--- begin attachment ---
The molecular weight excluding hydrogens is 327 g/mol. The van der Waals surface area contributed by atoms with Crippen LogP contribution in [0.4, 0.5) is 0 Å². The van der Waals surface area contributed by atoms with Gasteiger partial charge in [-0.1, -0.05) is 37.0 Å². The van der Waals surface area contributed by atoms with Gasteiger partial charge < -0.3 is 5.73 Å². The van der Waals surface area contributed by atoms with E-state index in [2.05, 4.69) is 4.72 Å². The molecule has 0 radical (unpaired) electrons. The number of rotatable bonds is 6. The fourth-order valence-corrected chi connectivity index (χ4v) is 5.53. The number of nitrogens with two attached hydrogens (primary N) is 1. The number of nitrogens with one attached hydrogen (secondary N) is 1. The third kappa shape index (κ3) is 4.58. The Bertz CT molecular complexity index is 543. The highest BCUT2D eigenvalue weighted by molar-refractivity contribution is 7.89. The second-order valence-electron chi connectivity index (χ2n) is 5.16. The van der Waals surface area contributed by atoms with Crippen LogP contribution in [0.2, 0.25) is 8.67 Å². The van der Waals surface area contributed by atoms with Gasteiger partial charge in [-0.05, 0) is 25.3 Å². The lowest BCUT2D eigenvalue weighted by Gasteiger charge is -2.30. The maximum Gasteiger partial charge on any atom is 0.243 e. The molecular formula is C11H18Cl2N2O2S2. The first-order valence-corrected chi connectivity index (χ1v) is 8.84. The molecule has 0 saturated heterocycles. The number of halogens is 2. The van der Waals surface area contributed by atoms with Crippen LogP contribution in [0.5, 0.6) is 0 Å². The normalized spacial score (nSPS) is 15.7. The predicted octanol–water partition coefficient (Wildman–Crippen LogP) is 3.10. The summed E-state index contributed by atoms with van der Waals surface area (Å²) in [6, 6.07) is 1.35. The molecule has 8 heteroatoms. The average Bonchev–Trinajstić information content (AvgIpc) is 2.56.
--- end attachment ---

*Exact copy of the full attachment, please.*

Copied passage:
The molecular weight excluding hydrogens is 327 g/mol. The van der Waals surface area contributed by atoms with Crippen LogP contribution in [0.4, 0.5) is 0 Å². The van der Waals surface area contributed by atoms with Gasteiger partial charge in [-0.1, -0.05) is 37.0 Å². The van der Waals surface area contributed by atoms with Gasteiger partial charge < -0.3 is 5.73 Å². The van der Waals surface area contributed by atoms with E-state index in [2.05, 4.69) is 4.72 Å². The molecule has 0 radical (unpaired) electrons. The number of rotatable bonds is 6. The fourth-order valence-corrected chi connectivity index (χ4v) is 5.53. The number of nitrogens with two attached hydrogens (primary N) is 1. The number of nitrogens with one attached hydrogen (secondary N) is 1. The third kappa shape index (κ3) is 4.58. The Bertz CT molecular complexity index is 543. The highest BCUT2D eigenvalue weighted by molar-refractivity contribution is 7.89. The second-order valence-electron chi connectivity index (χ2n) is 5.16. The van der Waals surface area contributed by atoms with Crippen LogP contribution in [0.2, 0.25) is 8.67 Å². The van der Waals surface area contributed by atoms with Gasteiger partial charge in [-0.05, 0) is 25.3 Å². The lowest BCUT2D eigenvalue weighted by Gasteiger charge is -2.30. The maximum Gasteiger partial charge on any atom is 0.243 e. The molecular formula is C11H18Cl2N2O2S2. The first-order valence-corrected chi connectivity index (χ1v) is 8.84. The molecule has 0 saturated heterocycles. The number of halogens is 2. The van der Waals surface area contributed by atoms with Crippen LogP contribution in [0.5, 0.6) is 0 Å². The normalized spacial score (nSPS) is 15.7. The predicted octanol–water partition coefficient (Wildman–Crippen LogP) is 3.10. The summed E-state index contributed by atoms with van der Waals surface area (Å²) in [6, 6.07) is 1.35. The molecule has 8 heteroatoms. The average Bonchev–Trinajstić information content (AvgIpc) is 2.56.